Discussion Mental Health and the Workplace – Shifting the Culture

by Bethan Lance _______17th January 2019

Tomorrows’ Company’s ‘Technology, Productivity and Mental Health’ roundtable held back in November highlighted the need for mental health to be at the top of business’ agenda. Stronger focus, exploration and innovation is required by business to move with the progress society is making on openly addressing mental health issues.

One of the takeaway questions from the roundtable was – how do we address workplaces being welcoming and open to people with mental health issues?

Currently this is a very important question to me. I have Generalised Anxiety Disorder (GAD), a long-term condition, that means I feel anxious about a wide range of situations and issues, rather than one specific event. This affects many aspects of my life. It is not a temporary condition that has resulted from stressful episodes (although those certainly don’t help it!); being anxious is very much a part of my personality and is here to stay! Over the years I have learnt how to handle and live with it and actually believe, when managed properly, it makes me a very strong worker. When taking exams for example, there is always a significant difference between what I consider ‘prepared’ and what my peers consider ‘prepared’. In the workplace my anxiety typically manifests through placing high expectations on myself and being very concerned about pleasing others. I like to think consequently this makes me very hardworking, loyal and conscientious.

Having graduated with an Economics degree this summer and now working towards an MA in Globalisation, Business and Development, it is at the forefront of my mind that this will be my last year in full-time education and, come September 2019, I shall have to find my way in the big wide world of work! For any student this is a scary prospect, but my recent experience of a graduate scheme assessment centre has strongly demonstrated to me the added difficulties having an anxiety disorder will bring to this process.

I was chuffed to have made it through the first three rounds of a graduate scheme in an area I am really excited about, but was always doubtful about my prospects at an assessment centre. As I said, I am good at managing my anxiety, but it will always be difficult in unfamiliar and uncertain situations of short-term extreme pressure. I think most people would struggle to manage anxiety in such situations, so for someone with GAD the outlook is intimidating.

We were told to arrive at the assessment centre for 8:00am, where I was immediately turned from a person into a number; I was assigned a candidate number for the day. Next was a very quick introduction talk and by 8:15 we were all in our first exercise. The assessment centre was spread over half a day, and by lunchtime I’d been shuttled in and out of four exercise rooms with a short break in between each one. One key symptom of my GAD is that when my anxiety levels raise significantly my mind blanks, and I have to focus all of my energy on staying calm. So you can imagine how well I performed in a time-pressured analysis exercise that required a significant amount of reading followed by a written report…!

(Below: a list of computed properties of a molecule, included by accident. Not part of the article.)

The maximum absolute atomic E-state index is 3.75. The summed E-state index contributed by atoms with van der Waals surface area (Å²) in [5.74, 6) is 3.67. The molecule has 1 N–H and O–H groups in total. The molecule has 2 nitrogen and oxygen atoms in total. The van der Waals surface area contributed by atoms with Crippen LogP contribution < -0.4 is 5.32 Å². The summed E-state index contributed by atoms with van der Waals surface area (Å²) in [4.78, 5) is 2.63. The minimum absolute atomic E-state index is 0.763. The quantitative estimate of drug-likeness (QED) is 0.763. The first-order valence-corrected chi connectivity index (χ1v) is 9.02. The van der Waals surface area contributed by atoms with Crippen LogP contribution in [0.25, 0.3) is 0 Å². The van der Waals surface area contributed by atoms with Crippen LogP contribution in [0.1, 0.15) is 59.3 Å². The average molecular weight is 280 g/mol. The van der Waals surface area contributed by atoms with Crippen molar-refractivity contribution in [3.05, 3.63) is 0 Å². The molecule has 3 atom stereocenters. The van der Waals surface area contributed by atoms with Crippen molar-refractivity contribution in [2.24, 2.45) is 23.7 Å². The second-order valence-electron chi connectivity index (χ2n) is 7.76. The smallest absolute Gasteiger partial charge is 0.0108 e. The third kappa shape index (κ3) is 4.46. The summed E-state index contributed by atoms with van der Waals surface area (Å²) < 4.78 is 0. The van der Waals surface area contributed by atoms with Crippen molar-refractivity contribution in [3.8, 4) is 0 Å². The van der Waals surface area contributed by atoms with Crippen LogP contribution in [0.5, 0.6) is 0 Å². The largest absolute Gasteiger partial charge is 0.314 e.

I left the assessment centre day feeling extremely frustrated. The whole experience had been highly robotic and impersonal. _______

The attempts made to replicate situations found in the workplace through exercises felt false; the situations we were placed in weren’t comparable to the situations one is likely to find themselves in once in employment. Of course they are testing certain competencies under pressure, but I strongly believe that the type of pressure created at such assessment centre day is a very different kind of pressure from that which we experience in education and employment. I was annoyed that no one had asked my name or given me the opportunity to express my passion for what I’m interested in and why I’d like to work for the particular organisation. I felt such a simple task would have made the atmosphere of the day far more welcoming.

In the information pack sent to us before the assessment centre day the organisation strongly highlighted their focus on ‘fair and open recruitment’ and their commitment to equal opportunities.

“Assessors won’t know which university you’ve attended, your socio-economic or ethnic background, gender, disability, appearance, age, sexual orientation, accent, political views, religion, personal beliefs or previous employment, play no part in our final decision”.

Perhaps the above statement provides an explanation as to the robotic and impersonal nature of the day. However, I question to what extent they have focused so strongly on ensuring the day provides equal opportunity to certain groups of people, that they’ve neglected how unattainable they have now made it to those with mental health issues. I admire their efforts for ‘fair and open recruitment’ and greater inclusivity but this should be greater inclusivity for all, and it appears mental health is yet to find its place on that agenda.